After again working to placate his rage, Yamnaya squinted out from beneath the thick hood he perpetually wore and scanned the crowd of cowering men in front of him, as if seeking out a familiar face. His gaze eventually landed on Skara, still crouching in the thick mud of the battlefield and a just for a moment, an almost perceptible flush of panic washed over him. Without speaking, Yamnaya strode through what was now little more than a shallow trench of embers where the earth itself had been scorched and walked over to Skara. As he neared the other man, those forces that still had him surrounded, and Andar too, quickly backed away to clear a space some several yards around them both.

He-Tauhasa could be heard raising his vast bulk back on its feet with an audible grunt from somewhere behind the lines as Yamnaya knelt down and cleared away the thick, bloody mess that covered Skara’s face. Immediately he could see that the valley man was in mortal danger; in addition to a heavy gash that ran across the length of his scalp and continued to bleed profusely, the tails of several arrows protruding from his chest rose and fell in a slow, rhythmic shudder with every desperate and agonising breath he took. Skara was dying, and Yamnaya knew that if there was any hope in saving the man that he had grown to know as a friend, he must act quickly.

Without wasting another breath addressing the crowd that were now looking around at one another with confused expressions as if to ask, “Well, what do we do now..?” Yamnaya scooped Skara up in his arms and quickly turned toward the rise, just as Sura and their two children broke away from the villagers and descended in a half-panic to join him. No sooner had the Watcher taken his first step toward them, however, all were halted by another voice that called out boldly from the throng. He-Tauhasa had watched cautiously up to this point, careful not misstep in deciding how to address Yamnaya but as he turned to leave with his quarry could no longer contain himself. “Wait, Watcher..!” the great man yelled as he pushed his ample girth through the crowd to approach Yamnaya who, sensing the situation that was about to unfold, lowered Skara gently to the ground once more just as Sura, Harna and Kirti arrived to administer as best they could to his wounds.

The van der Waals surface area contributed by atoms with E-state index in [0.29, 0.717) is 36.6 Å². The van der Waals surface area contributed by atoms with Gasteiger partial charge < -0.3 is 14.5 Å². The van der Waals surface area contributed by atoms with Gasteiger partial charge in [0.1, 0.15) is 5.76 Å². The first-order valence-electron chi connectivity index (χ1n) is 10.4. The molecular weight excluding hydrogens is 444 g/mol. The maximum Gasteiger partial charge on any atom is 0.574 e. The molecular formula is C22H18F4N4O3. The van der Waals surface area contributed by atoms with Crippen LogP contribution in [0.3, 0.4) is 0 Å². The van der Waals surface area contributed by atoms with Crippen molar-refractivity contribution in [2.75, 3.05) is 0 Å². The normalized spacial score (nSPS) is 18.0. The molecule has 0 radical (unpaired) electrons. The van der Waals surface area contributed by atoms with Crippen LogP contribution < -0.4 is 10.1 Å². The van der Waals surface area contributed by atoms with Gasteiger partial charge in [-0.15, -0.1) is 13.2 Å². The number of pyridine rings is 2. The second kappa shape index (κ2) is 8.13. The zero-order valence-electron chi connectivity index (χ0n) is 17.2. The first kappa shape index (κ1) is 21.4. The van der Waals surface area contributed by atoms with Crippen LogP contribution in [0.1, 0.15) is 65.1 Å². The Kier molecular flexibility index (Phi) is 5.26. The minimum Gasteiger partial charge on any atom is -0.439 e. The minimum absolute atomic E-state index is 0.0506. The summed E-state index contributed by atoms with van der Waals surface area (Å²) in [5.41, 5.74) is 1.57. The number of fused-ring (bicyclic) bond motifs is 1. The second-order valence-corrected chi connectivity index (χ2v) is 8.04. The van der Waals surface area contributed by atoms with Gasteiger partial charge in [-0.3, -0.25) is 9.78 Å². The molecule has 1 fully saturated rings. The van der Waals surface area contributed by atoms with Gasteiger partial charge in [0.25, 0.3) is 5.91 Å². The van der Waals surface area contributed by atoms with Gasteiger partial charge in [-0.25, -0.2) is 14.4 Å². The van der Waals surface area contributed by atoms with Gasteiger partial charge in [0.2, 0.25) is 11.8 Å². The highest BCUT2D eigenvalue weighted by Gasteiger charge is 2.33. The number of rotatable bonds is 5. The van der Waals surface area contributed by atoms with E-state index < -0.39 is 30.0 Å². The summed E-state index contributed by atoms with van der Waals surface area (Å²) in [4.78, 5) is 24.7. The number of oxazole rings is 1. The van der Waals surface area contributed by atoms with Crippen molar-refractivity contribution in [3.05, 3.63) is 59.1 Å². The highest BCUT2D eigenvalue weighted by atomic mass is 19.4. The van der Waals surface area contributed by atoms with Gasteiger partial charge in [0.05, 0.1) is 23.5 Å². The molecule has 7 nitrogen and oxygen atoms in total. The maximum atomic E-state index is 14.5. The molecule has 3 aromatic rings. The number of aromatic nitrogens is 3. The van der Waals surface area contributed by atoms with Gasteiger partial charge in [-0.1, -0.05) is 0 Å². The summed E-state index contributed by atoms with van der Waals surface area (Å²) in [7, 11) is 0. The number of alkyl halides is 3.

The Watcher turned slowly to face He-Tauhasa, who cleared the wall of opposing forces in a huff and continued, challenging the Watcher for possession of the fallen hunter. “This man you would so casually steal away from his fate, this man belongs to me. For his heresy, his treachery and crimes against his king, I have pursued him from the capital to the valley, and to these hills and for that, I claim him. I, and no other. You will leave him and return to your hovel in the mountain’s side, such as it is. I’ve no quarrel with you, whatever it is you claim you are – but I warn you,” he stepped toward Yamnaya, and perhaps not so much for lack of wisdom as an abundance misplaced anger made the mistake of thrusting a single fat finger in the Watcher’s face, “contest me if you dare. Know that with my first command, however, those men that still surround you will exact my will in earnest, and will have no need for a second. No amount of magic vials and parlour tricks will outweigh the authority of the line of Ihreikas. Not now, and not so long as there is breath in my body.” No sooner had the challenge been set than the skies seemed to darken still more, and Yamnaya rose to his full imposing height, suddenly seething with anger at the insolence of the gluttonous and poor-mannered man that would issue such a challenge.

No-one upon the hillside dared move as they awaited the response. Sura knelt and cradled her husband close like a crippled child, whispering loving sentiments as tears rolled softly down her porcelain cheeks. In spite of his wounds, Andar stood tall and ready to resume the fight as soon as He-Tauhasa’s order was given, and once more the grey fog of war descended upon the battlefield as the gravity of those next few moments finally dawned on them all.

Advertisements

Leave a Reply

Fill in your details below or click an icon to log in:

WordPress.com Logo

You are commenting using your WordPress.com account. Log Out / Change )

Twitter picture

You are commenting using your Twitter account. Log Out / Change )

Facebook photo

You are commenting using your Facebook account. Log Out / Change )

Google+ photo

You are commenting using your Google+ account. Log Out / Change )

Connecting to %s